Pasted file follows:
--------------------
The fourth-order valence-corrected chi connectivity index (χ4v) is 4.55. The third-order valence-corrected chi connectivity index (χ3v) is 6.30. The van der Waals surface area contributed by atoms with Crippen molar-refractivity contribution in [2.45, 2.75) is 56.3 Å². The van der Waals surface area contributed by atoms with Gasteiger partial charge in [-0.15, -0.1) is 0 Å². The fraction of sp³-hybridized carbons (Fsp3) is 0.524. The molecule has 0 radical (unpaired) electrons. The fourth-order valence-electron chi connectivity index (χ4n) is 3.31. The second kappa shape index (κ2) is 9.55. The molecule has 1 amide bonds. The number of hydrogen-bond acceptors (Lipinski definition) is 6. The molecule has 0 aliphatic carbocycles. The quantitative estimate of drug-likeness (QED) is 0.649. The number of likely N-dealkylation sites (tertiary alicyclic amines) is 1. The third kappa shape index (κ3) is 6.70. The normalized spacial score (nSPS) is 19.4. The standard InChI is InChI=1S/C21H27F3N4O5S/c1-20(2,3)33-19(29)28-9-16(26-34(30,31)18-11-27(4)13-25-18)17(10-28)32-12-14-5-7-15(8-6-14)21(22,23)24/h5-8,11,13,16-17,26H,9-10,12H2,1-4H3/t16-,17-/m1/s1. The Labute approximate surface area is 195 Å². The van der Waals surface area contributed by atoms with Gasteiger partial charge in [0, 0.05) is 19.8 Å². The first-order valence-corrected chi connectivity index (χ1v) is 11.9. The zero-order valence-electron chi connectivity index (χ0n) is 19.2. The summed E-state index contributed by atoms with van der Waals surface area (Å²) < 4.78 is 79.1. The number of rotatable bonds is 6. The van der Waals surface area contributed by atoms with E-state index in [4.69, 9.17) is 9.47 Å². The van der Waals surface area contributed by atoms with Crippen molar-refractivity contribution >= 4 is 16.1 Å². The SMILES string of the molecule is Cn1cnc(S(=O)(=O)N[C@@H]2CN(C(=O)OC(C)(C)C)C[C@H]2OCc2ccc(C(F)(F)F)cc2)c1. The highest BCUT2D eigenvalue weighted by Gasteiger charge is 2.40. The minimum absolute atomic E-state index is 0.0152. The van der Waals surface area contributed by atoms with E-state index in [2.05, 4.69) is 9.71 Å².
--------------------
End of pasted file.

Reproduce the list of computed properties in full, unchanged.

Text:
The fourth-order valence-corrected chi connectivity index (χ4v) is 4.55. The third-order valence-corrected chi connectivity index (χ3v) is 6.30. The van der Waals surface area contributed by atoms with Crippen molar-refractivity contribution in [2.45, 2.75) is 56.3 Å². The van der Waals surface area contributed by atoms with Gasteiger partial charge in [-0.15, -0.1) is 0 Å². The fraction of sp³-hybridized carbons (Fsp3) is 0.524. The molecule has 0 radical (unpaired) electrons. The fourth-order valence-electron chi connectivity index (χ4n) is 3.31. The second kappa shape index (κ2) is 9.55. The molecule has 1 amide bonds. The number of hydrogen-bond acceptors (Lipinski definition) is 6. The molecule has 0 aliphatic carbocycles. The quantitative estimate of drug-likeness (QED) is 0.649. The number of likely N-dealkylation sites (tertiary alicyclic amines) is 1. The third kappa shape index (κ3) is 6.70. The normalized spacial score (nSPS) is 19.4. The standard InChI is InChI=1S/C21H27F3N4O5S/c1-20(2,3)33-19(29)28-9-16(26-34(30,31)18-11-27(4)13-25-18)17(10-28)32-12-14-5-7-15(8-6-14)21(22,23)24/h5-8,11,13,16-17,26H,9-10,12H2,1-4H3/t16-,17-/m1/s1. The Labute approximate surface area is 195 Å². The van der Waals surface area contributed by atoms with Gasteiger partial charge in [0, 0.05) is 19.8 Å². The first-order valence-corrected chi connectivity index (χ1v) is 11.9. The zero-order valence-electron chi connectivity index (χ0n) is 19.2. The summed E-state index contributed by atoms with van der Waals surface area (Å²) < 4.78 is 79.1. The number of rotatable bonds is 6. The van der Waals surface area contributed by atoms with E-state index in [4.69, 9.17) is 9.47 Å². The van der Waals surface area contributed by atoms with Crippen molar-refractivity contribution >= 4 is 16.1 Å². The SMILES string of the molecule is Cn1cnc(S(=O)(=O)N[C@@H]2CN(C(=O)OC(C)(C)C)C[C@H]2OCc2ccc(C(F)(F)F)cc2)c1. The highest BCUT2D eigenvalue weighted by Gasteiger charge is 2.40. The minimum absolute atomic E-state index is 0.0152. The van der Waals surface area contributed by atoms with E-state index in [2.05, 4.69) is 9.71 Å².